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Avian Flu May Strike in Winter
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Top influenza scientists warned on Friday of the big possibility of a major bird flu outbreak in China this winter or next spring.

Such an outbreak, which would hit poultry and human beings, would probably take place as common flu cases reach their peak, said Zeng Guang, chief epidemiology scientist at China's Centre for Disease Control and Prevention.

Zeng said that the three major bird flu outbreaks over the past three years had all taken place during the winter or spring.

Great attention must be paid to the possible occurrence of common flu and bird flu peaks at the same time, Zeng told a forum jointly held by Sanofi Pasteur and the Chinese Preventive Medicine Association in Beijing.

It remains difficult to determine how the H5N1 virus will develop, said Zeng, but he noted there was a possibility it may form a hybrid with other flu viruses.

Possible crossbreeding may result in a new form of virus which could be transmitted between humans, he noted.

Currently, all human cases of bird flu have been infected by sick birds. There is no evidence to suggest that the virus can be passed from person to person, according to World Health Organization (WHO).

WHO experts have repeatedly warned there is a major risk that the bird flu virus may be transmitted between humans, which would result in a global pandemic.

Zeng said that the three flu pandemics over the past century were all caused by a hybrid virus.

Flu pandemics generally take place three or four times percentury.

The last major pandemic took place in 1918-1919 and killed an estimated 40-50 million people across the globe.

Flu viruses can be divided into three groups A, B and C. Only A, which infects many animal species such as birds and swine, and B, which only affects humans, can cause severe disease and lead to epidemics.

Bird flu is an infectious disease caused by A viruses.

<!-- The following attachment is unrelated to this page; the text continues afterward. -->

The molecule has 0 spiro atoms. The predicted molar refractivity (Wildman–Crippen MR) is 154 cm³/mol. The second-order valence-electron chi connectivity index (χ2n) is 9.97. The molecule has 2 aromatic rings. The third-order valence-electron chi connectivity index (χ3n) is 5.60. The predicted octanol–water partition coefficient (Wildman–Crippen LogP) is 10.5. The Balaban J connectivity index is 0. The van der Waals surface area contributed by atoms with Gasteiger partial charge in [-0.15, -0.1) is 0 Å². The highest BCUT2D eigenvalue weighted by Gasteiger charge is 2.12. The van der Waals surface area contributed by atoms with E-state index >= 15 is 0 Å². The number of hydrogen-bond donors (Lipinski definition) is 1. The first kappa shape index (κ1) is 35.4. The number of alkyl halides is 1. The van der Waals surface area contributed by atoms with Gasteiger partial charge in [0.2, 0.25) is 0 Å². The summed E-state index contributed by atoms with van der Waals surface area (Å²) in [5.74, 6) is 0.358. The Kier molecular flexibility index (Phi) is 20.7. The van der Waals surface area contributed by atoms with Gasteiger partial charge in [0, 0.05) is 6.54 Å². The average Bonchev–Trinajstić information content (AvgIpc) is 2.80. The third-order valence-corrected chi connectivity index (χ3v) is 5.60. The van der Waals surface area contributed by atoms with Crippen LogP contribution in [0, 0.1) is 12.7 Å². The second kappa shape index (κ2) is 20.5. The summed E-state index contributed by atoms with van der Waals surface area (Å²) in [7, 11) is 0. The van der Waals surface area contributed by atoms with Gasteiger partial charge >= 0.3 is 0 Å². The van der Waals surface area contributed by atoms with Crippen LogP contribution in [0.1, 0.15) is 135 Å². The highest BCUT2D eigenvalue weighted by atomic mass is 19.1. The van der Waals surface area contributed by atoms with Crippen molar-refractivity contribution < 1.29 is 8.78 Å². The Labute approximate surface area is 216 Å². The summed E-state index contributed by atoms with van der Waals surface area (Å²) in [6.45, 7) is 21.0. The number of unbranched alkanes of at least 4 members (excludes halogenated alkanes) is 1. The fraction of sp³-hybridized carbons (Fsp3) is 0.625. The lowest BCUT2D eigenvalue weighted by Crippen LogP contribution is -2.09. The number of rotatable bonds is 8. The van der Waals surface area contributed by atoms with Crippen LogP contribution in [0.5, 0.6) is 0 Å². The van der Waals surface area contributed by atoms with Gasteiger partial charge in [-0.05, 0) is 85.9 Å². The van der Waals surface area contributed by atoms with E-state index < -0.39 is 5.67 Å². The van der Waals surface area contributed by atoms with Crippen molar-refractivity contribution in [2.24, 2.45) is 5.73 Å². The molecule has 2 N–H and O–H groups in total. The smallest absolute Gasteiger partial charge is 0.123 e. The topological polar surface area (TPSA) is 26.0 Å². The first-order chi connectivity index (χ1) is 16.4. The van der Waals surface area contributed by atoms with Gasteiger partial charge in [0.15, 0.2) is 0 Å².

Highly pathogenic bird flu, such as that caused by the H5N1 strain currently circulating in Asia and other parts of the world, is characterized by its sudden onset, severe illness, and generally quick death.

The H5N1 strain is of particular concern because it mutates rapidly and can acquire genes from viruses infecting other animal species. This highly pathogenic strain is now known to cause severe disease and death in humans.

As the disease increases among birds and humans, the likelihood also increases that a human concurrently infected with human and bird flu strains will serve as the "mixing vessel" for a new influenza subtype that can be transmitted easily from person to person, thus sparking a flu pandemic, according to the WHO.

At present, there remains one prerequisite for the start of a pandemic that the current H5N1 virus has yet to meet sustained and efficient transmission among humans.

Currently, about 250,000 to 300,000 people die across the globe every year as a result of complications caused by various types of influenza, he said.

In this regard, it is vital to prevent common influenza in the war against a possible bird flu epidemic or pandemic, he added.

In China, around 130 million people are infected with influenza every year.

From November 2003 to September 14 this year, a total of 246 people had been infected by H5N1 in 10 countries, resulting in 144 fatalities. A total of 21 people in China have been infected by the virus, with 14 losing their lives.

Evidence to date indicates that close contact with sick or dead birds, such as slaughtering or de-feathering, is the principal source of infection.

Worldwide, about a dozen companies are currently conducting clinical trials on bird flu vaccines.

As scientists still do not know enough about the virus, public education is an important way to prevent a bird flu outbreak, said Zhang Bin, an official from the Ministry of Health.

(China Daily September 23, 2006)

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